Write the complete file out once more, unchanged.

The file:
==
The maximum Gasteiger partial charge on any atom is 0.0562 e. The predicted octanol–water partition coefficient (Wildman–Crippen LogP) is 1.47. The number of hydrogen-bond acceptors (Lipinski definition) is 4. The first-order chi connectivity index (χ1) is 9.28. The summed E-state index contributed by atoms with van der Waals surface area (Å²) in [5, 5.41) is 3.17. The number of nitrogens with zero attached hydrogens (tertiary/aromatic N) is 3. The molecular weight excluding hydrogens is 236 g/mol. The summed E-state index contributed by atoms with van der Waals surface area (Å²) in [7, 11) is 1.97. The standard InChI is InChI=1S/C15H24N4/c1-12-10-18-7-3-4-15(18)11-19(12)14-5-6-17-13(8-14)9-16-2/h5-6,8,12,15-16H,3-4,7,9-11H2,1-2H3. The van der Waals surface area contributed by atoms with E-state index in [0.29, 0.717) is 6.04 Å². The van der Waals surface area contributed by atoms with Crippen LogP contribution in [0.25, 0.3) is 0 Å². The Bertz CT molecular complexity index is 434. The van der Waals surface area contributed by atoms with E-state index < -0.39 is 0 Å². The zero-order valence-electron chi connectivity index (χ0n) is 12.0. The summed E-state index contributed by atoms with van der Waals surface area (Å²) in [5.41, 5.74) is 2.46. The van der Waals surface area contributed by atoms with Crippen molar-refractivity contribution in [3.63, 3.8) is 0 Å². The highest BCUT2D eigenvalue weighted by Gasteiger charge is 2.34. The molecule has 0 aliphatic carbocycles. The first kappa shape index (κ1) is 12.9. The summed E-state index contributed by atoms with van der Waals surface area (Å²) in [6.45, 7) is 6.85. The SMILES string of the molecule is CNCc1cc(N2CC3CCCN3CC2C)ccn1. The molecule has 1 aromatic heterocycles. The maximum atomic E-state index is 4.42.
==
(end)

The maximum Gasteiger partial charge on any atom is 0.0562 e. The predicted octanol–water partition coefficient (Wildman–Crippen LogP) is 1.47. The number of hydrogen-bond acceptors (Lipinski definition) is 4. The first-order chi connectivity index (χ1) is 9.28. The summed E-state index contributed by atoms with van der Waals surface area (Å²) in [5, 5.41) is 3.17. The number of nitrogens with zero attached hydrogens (tertiary/aromatic N) is 3. The molecular weight excluding hydrogens is 236 g/mol. The summed E-state index contributed by atoms with van der Waals surface area (Å²) in [7, 11) is 1.97. The standard InChI is InChI=1S/C15H24N4/c1-12-10-18-7-3-4-15(18)11-19(12)14-5-6-17-13(8-14)9-16-2/h5-6,8,12,15-16H,3-4,7,9-11H2,1-2H3. The van der Waals surface area contributed by atoms with E-state index in [0.29, 0.717) is 6.04 Å². The van der Waals surface area contributed by atoms with Crippen LogP contribution in [0.25, 0.3) is 0 Å². The Bertz CT molecular complexity index is 434. The van der Waals surface area contributed by atoms with E-state index < -0.39 is 0 Å². The zero-order valence-electron chi connectivity index (χ0n) is 12.0. The summed E-state index contributed by atoms with van der Waals surface area (Å²) in [5.41, 5.74) is 2.46. The van der Waals surface area contributed by atoms with Crippen molar-refractivity contribution in [3.63, 3.8) is 0 Å². The highest BCUT2D eigenvalue weighted by Gasteiger charge is 2.34. The molecule has 0 aliphatic carbocycles. The first kappa shape index (κ1) is 12.9. The summed E-state index contributed by atoms with van der Waals surface area (Å²) in [6.45, 7) is 6.85. The SMILES string of the molecule is CNCc1cc(N2CC3CCCN3CC2C)ccn1. The molecule has 1 aromatic heterocycles. The maximum atomic E-state index is 4.42.